Caleb writes in to ask, “Pastor John, what do you do when you’re bored of reading the Bible?”
I pray my little acronym, I. O. U. S. And I say this because I take unbelievably strong encouragement from the fact that the psalmists had to pray this way — that it isn’t just the person who just asked that question, Caleb, or me, who struggled with feeling excited about the Bible. The psalmists did too. So here is my I. O. U. S.
I. O. U. S.
I — “Incline my heart to your testimonies, and not to selfish gain” (Psalm 119:36). Isn’t that amazing? It is amazing that that psalmist would ask God to incline his heart to the word. What? You are not inclined to the Bible sometimes, Mr. Psalmist?
O — “Open my eyes, that I may behold wondrous things out of your [word]” (Psalm 119:18). So the psalmist can go to the word and not see anything just like we can stare at a page, and some days the pages are blank, and we feel horrible because of how insensitive we are. So we join the psalmist in praying, “O God, open my eyes.”
“Incline my heart, open my eyes, unite my heart, satisfy my heart.”
U — “Unite my heart to fear your name” (Psalm 86:11). My heart is all fragmented, it is going every direction. I am looking at a fly on the wall or hearing something on my driveway, and I get distracted in a hundred ways and the psalmist does, too. And he is pleading, “O God, get my heart together so it can focus.”
Finally, maybe the most important one of all:
S — “Satisfy me in the morning with your steadfast love” (Psalm 90:14).
So that is what I do, Caleb. I join the psalmist in pleading, “Incline my heart, open my eyes, unite my heart, satisfy my heart. O God, don’t leave me in this season of boredom or blankness or deadness.”
The Bible’s Take on the Bible
And then I have got a long list of other things I do; let me just tick them off. I won’t linger on them long, because I think that right there is probably the most important thing. But I look at things that the Bible says about the Bible to rekindle my love for the Bible:
“Your commandment makes me wiser than my enemies” (Psalm 119:98). Good, I want that.
Your words are inspired and profitable for every good work (see 2 Timothy 3:16–17), and I want that.
And your word awakens faith. “Faith comes from hearing, and hearing through the word of Christ” (Romans 10:17), and I want that.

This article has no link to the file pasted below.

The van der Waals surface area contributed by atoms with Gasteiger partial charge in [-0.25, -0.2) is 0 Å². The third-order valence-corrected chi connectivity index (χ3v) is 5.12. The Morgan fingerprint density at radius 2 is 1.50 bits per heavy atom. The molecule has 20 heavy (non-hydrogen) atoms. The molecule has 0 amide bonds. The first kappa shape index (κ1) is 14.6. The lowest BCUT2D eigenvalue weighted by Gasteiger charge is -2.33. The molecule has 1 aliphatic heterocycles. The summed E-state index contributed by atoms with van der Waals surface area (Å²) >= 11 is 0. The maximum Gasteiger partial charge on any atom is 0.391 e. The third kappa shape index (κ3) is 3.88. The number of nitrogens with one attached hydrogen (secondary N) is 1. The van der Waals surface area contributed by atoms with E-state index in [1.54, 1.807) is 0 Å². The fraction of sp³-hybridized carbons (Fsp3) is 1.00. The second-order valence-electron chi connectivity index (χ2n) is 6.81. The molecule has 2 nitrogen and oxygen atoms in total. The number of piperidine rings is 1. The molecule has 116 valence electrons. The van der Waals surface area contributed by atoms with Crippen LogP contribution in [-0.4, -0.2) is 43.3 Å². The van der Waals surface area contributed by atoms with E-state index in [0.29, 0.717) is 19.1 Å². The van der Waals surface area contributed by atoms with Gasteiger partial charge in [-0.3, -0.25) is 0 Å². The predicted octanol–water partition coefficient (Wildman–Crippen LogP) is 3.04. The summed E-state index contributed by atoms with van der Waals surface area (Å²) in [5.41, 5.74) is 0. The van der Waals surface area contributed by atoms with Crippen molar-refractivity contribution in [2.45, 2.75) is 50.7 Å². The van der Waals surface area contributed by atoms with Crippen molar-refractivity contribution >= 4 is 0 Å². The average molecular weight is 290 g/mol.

And your word gives life. We are born through the word (see Psalm 119:25; John 5:24).
And your words are life. “To whom shall we go?” I want life (John 6:68).
And your words make me holy. “Sanctify them in the truth. Your word is truth” (John 17:17). I want to be holy.
Your word gives freedom. “You will know the truth, and the truth will set you free” (John 8:32).
Don’t you want all those things, Caleb? Well, they are only found in the word of God. That is the way I preach to myself. So I am preaching that way to Caleb. I look to see what the Bible says about the Bible.
Day by Day
And then when I am really in need, I read sermons by those who are not bored by the Bible. For me, that is often Jonathan Edwards. I come away from a sermon by Jonathan Edwards loving the Bible, wanting to see what he saw, and wanting to feel what he felt. So let that happen. Or go to church and listen to pastors who are gifted in opening the word by exulting over the word so that what they love in the word and see the word kindles you.
The list goes on and on. But I will probably stop there and say, Caleb, you are not alone. We all are up and down in the degree to which we love to read the Bible. And the last thing I should say is, Even when you don’t feel like it, keep tending the garden like a farmer who has to get out there every day and pull the weeds and till the soil — not because that day, the fruit is going to grow up, but because sooner or later, in God’s sovereign timing, it will grow if you tend your garden.